Letâ€™s keep our shoreline clean
Let’s keep our shoreline clean
How great to read in last week’s Jamestown Press that the problem of shoreline debris is being addressed.
It is such a pity that the natural beauty of our shores becomes unsightly and dangerous dumps. Much attention and work has been devoted to keeping roads and sidewalks clean of man-made junk — granted not always completely successfully. But walk the beaches of Jamestown and see the disgusting clutter of bleach bottles, motor oil jugs, rope, plastic beverage and water bottles that continually wash ashore. In the past few months, I have filled four extra large paper bags with such a collection from a few hundred yards of shoreline. And there is now another accumulation waiting.
How tempted I am to take those bags to the center of town and dump them along the sidewalk or on the green. How long would it be before I would be arrested (and rightfully so) for gross littering?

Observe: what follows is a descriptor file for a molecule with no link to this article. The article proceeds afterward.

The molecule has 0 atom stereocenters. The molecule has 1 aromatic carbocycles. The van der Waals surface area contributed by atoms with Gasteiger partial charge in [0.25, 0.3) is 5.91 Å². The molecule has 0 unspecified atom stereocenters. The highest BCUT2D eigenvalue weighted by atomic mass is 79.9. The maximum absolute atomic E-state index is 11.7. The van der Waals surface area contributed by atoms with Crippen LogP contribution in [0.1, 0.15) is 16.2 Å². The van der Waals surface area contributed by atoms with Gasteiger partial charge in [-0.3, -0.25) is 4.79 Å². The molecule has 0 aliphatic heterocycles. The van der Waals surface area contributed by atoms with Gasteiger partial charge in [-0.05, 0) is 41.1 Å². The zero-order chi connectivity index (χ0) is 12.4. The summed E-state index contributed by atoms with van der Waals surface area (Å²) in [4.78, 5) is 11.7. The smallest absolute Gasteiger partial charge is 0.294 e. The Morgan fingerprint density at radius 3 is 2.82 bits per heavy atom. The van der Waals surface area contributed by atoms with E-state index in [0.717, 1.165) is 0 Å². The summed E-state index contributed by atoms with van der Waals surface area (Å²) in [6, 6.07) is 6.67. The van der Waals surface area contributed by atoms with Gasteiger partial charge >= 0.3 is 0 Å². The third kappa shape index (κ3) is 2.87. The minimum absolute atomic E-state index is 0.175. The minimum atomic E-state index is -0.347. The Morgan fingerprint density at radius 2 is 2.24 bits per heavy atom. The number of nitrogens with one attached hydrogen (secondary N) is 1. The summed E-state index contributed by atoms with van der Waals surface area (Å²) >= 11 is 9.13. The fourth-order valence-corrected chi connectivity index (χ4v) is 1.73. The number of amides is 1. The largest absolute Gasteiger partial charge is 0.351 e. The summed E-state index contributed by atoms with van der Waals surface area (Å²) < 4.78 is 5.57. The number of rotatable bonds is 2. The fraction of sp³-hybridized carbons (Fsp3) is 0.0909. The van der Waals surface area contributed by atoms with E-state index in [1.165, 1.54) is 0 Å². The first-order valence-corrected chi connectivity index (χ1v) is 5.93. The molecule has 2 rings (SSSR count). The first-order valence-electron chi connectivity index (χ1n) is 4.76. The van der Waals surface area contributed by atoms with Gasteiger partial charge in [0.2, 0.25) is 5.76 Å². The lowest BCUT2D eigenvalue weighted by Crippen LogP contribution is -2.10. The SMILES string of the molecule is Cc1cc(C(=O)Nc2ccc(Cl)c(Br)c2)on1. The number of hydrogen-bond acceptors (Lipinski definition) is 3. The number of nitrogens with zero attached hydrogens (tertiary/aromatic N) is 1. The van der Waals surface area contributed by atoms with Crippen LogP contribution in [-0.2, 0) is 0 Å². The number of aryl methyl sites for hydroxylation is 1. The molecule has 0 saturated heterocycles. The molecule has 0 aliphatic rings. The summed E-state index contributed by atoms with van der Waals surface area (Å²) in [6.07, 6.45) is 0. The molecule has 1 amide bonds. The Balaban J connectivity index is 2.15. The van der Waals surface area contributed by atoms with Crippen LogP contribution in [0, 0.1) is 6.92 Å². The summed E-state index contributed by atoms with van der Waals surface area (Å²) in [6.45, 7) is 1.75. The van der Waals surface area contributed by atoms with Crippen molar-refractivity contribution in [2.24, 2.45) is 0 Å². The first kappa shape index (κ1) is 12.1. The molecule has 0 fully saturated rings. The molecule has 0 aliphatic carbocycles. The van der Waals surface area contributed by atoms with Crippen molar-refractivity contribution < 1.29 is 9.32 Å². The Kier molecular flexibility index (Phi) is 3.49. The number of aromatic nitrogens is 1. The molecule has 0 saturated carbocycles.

So why are a handful of careless fishermen and boaters allowed to freely litter with absolutely no penalty. With the license to put out lobster pots, there should be included the absolute mandate for proper floats, not discarded jugs carelessly tied that all too often break loose.
Yes, it no doubt would cost something extra for such, but then the chance of proper attachment would be greater, would it not?
This is not the first time this subject has been addressed. It is, however, past time that something be done about it. Removing large debris such as the camels described last week certainly is necessary. But let’s get at the whole problem and try to keep our shores as clean of junk as we do our roads and sidewalks.
Helen A. Richardson